To call The Eskies a folk group is to undersell the dynamic and varied musical stylings of the Dublin five piece band. There is certainly a folk core to their songs, but the dramatic and exuberant stories they tell are set to a backing that includes elements of rock, blues and swing, plus sprinklings of gypsy folk, sea shanties and brass band melodies too.

And Don’t Spare The Horses is the band’s second album, following the critically acclaimed 2015 debut After The Sherry Went Round. The last two years have seen The Eskies tour in ten different countries, play mainstage slots at both Glastonbury (Field Of Avalon) and Cambridge Folk Festival, and also achieve a good deal of radio and tv play.

The Eskies have a big sound. Their work has abundant energy, with strong vocals and bold instrumental backing across all of the varied tracks. Guitar and mandolin complement brass melodies and their anthemic choruses give an uplifting singalong feel. The album’s opening track, and also its lead single, All Good Men sets the tone from the off with its massive sound and manic tempo. The Man Who Ran also has a rousing tone, a track that just demand audience participation with shouted vocals and fists pumped.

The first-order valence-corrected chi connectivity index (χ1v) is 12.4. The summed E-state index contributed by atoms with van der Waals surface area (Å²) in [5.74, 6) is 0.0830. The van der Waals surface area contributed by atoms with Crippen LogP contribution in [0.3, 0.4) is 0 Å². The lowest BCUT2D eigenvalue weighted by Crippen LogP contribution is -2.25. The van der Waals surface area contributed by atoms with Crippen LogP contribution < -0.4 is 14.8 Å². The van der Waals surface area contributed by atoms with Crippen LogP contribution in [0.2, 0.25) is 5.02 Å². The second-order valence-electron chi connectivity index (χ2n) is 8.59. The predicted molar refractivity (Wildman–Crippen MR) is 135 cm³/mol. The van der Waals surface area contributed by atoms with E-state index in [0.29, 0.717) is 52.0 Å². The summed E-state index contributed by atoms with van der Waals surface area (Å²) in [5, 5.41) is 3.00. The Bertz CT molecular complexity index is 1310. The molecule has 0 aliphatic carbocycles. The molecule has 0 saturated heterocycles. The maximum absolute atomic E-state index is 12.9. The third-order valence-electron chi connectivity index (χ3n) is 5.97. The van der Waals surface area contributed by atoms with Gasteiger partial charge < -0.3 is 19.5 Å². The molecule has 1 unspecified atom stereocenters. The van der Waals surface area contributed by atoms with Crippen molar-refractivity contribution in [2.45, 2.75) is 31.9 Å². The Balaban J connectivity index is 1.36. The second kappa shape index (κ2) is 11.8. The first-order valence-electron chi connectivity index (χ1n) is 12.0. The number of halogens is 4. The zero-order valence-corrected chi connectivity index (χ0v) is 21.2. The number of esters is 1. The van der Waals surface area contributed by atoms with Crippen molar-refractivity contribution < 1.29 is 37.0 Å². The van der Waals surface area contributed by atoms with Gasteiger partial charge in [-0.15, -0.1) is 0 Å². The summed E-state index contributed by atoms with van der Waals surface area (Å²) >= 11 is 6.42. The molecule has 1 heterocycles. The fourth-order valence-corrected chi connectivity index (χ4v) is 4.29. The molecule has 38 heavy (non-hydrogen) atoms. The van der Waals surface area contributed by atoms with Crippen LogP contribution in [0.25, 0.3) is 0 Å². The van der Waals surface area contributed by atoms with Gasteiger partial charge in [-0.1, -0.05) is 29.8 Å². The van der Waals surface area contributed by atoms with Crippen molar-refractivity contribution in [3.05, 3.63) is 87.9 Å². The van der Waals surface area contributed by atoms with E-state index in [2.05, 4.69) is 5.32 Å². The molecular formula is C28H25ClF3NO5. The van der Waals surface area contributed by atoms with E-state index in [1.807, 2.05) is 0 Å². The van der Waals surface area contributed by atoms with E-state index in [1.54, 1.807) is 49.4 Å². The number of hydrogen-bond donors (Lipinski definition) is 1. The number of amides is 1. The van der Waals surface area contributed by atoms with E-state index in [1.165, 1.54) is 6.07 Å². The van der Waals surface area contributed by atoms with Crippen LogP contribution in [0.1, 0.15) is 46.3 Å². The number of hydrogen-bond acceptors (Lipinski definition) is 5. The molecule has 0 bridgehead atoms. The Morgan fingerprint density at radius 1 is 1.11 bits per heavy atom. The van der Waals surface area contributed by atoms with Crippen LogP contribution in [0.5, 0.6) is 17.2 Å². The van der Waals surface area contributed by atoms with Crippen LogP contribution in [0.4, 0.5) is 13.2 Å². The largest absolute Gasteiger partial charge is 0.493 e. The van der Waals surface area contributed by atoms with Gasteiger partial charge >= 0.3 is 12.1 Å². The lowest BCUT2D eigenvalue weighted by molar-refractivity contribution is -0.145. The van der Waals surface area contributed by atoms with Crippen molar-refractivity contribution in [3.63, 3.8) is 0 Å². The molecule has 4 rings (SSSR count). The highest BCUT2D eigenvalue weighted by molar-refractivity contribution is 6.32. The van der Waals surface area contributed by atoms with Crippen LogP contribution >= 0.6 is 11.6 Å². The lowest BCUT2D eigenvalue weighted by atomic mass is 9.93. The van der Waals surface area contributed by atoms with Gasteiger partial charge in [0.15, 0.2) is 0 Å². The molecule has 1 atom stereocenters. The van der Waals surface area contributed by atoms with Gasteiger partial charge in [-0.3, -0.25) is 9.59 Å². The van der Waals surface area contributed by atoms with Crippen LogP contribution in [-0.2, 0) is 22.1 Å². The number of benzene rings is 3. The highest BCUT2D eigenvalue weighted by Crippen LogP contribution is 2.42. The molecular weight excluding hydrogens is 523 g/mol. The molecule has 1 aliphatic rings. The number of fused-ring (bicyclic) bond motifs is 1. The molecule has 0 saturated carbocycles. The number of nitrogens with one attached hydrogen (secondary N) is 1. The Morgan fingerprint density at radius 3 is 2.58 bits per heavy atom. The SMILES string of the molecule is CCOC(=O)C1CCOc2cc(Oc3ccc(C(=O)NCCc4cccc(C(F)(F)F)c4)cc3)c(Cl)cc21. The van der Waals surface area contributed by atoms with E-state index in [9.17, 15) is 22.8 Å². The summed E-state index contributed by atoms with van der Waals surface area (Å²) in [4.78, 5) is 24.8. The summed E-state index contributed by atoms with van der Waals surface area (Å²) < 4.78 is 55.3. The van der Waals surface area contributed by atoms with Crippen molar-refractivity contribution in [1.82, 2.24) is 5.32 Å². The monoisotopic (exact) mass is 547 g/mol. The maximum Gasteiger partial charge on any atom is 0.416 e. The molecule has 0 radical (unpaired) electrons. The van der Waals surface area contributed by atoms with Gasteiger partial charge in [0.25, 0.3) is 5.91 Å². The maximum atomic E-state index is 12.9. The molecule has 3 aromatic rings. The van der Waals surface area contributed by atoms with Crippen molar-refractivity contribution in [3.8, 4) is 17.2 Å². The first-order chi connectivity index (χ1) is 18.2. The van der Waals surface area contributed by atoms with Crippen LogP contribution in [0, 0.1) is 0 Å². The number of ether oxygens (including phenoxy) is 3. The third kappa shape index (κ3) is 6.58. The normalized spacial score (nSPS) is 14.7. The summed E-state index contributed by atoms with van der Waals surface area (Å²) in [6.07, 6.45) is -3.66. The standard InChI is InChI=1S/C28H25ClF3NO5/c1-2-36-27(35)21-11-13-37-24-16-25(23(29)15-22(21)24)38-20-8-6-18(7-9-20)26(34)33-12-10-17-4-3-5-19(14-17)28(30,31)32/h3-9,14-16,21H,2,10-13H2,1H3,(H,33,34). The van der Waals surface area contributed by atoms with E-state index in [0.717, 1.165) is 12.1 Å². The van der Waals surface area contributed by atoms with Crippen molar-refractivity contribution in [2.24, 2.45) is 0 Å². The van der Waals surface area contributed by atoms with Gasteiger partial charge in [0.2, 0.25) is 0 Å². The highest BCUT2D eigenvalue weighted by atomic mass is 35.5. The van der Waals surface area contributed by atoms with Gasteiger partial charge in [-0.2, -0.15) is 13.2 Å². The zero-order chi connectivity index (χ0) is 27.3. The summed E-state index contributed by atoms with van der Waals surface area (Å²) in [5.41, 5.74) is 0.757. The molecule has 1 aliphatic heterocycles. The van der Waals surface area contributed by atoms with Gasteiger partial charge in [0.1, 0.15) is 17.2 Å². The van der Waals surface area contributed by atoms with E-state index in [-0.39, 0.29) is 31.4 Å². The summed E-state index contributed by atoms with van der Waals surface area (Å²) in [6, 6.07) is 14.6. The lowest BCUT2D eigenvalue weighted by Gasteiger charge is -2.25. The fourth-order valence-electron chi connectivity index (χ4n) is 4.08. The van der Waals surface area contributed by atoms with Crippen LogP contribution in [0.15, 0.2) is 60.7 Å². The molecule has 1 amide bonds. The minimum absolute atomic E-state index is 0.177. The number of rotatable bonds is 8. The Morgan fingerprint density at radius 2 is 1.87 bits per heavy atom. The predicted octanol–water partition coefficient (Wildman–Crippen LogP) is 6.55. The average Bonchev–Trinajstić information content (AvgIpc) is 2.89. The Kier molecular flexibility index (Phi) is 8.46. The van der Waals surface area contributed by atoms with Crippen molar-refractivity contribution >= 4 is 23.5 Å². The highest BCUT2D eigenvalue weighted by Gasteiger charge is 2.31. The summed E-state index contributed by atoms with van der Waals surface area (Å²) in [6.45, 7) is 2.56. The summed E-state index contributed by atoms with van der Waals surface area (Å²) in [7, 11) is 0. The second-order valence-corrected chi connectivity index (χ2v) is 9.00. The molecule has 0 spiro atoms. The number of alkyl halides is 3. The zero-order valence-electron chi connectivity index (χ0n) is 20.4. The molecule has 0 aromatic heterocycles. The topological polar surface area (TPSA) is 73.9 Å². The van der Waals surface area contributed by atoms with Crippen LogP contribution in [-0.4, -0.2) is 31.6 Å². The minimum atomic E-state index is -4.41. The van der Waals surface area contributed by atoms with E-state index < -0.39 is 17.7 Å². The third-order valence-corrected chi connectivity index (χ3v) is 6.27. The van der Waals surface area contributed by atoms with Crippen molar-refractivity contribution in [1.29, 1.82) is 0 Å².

There are also several theatrical sounding tracks that immediately evoke clear visual images. Hail Hail, a dark tale of lost love, and the ultra-fast Napoleon are both well written songs delivered with real commitment. Two other tracks stand out as both excellent and a little different. Death To The Sentry comes closest to a mainstream folk song and the harmony vocals are quite outstanding, while Building Up The Walls tells of a relationship gone bad over excellent brass melodies.

The Eskies have built a fine reputation as a live band and it is immediately obvious that many of these songs are going to be a great deal of fun when played live. They take a traditional sound and add many layers of melody to create a frenzied fusion of musical energy and passion. This may not be one for fans of old school folk music, but those whose taste runs more to the chaotic delights of The Pogues are going to love it.

Released: Fri 1st Dec 2017